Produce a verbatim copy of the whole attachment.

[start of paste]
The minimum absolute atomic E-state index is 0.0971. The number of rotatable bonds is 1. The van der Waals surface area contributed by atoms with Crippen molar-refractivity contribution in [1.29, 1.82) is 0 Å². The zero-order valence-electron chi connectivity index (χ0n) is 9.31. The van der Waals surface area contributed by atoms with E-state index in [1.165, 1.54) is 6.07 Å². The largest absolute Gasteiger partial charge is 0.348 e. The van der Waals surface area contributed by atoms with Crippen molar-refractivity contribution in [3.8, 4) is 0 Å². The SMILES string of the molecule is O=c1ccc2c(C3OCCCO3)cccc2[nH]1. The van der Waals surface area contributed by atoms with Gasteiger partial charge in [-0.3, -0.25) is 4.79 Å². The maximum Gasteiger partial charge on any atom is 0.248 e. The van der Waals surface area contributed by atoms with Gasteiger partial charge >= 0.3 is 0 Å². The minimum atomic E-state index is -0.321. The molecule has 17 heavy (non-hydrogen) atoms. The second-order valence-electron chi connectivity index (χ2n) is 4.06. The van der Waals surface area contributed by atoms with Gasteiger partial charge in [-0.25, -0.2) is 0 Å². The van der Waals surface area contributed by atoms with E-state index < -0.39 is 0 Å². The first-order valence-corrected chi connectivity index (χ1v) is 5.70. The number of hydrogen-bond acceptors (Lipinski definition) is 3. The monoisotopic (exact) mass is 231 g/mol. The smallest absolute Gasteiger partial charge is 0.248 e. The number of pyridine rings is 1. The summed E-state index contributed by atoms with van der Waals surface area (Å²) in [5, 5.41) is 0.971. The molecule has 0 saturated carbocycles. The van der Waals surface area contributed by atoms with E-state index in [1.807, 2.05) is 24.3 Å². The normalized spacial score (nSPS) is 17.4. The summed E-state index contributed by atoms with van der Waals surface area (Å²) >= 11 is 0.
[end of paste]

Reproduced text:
The minimum absolute atomic E-state index is 0.0971. The number of rotatable bonds is 1. The van der Waals surface area contributed by atoms with Crippen molar-refractivity contribution in [1.29, 1.82) is 0 Å². The zero-order valence-electron chi connectivity index (χ0n) is 9.31. The van der Waals surface area contributed by atoms with E-state index in [1.165, 1.54) is 6.07 Å². The largest absolute Gasteiger partial charge is 0.348 e. The van der Waals surface area contributed by atoms with Crippen molar-refractivity contribution in [3.8, 4) is 0 Å². The SMILES string of the molecule is O=c1ccc2c(C3OCCCO3)cccc2[nH]1. The van der Waals surface area contributed by atoms with Gasteiger partial charge in [-0.3, -0.25) is 4.79 Å². The maximum Gasteiger partial charge on any atom is 0.248 e. The van der Waals surface area contributed by atoms with Gasteiger partial charge >= 0.3 is 0 Å². The minimum atomic E-state index is -0.321. The molecule has 17 heavy (non-hydrogen) atoms. The second-order valence-electron chi connectivity index (χ2n) is 4.06. The van der Waals surface area contributed by atoms with Gasteiger partial charge in [-0.25, -0.2) is 0 Å². The van der Waals surface area contributed by atoms with E-state index < -0.39 is 0 Å². The first-order valence-corrected chi connectivity index (χ1v) is 5.70. The number of hydrogen-bond acceptors (Lipinski definition) is 3. The monoisotopic (exact) mass is 231 g/mol. The smallest absolute Gasteiger partial charge is 0.248 e. The number of pyridine rings is 1. The summed E-state index contributed by atoms with van der Waals surface area (Å²) in [5, 5.41) is 0.971. The molecule has 0 saturated carbocycles. The van der Waals surface area contributed by atoms with E-state index in [1.807, 2.05) is 24.3 Å². The normalized spacial score (nSPS) is 17.4. The summed E-state index contributed by atoms with van der Waals surface area (Å²) >= 11 is 0.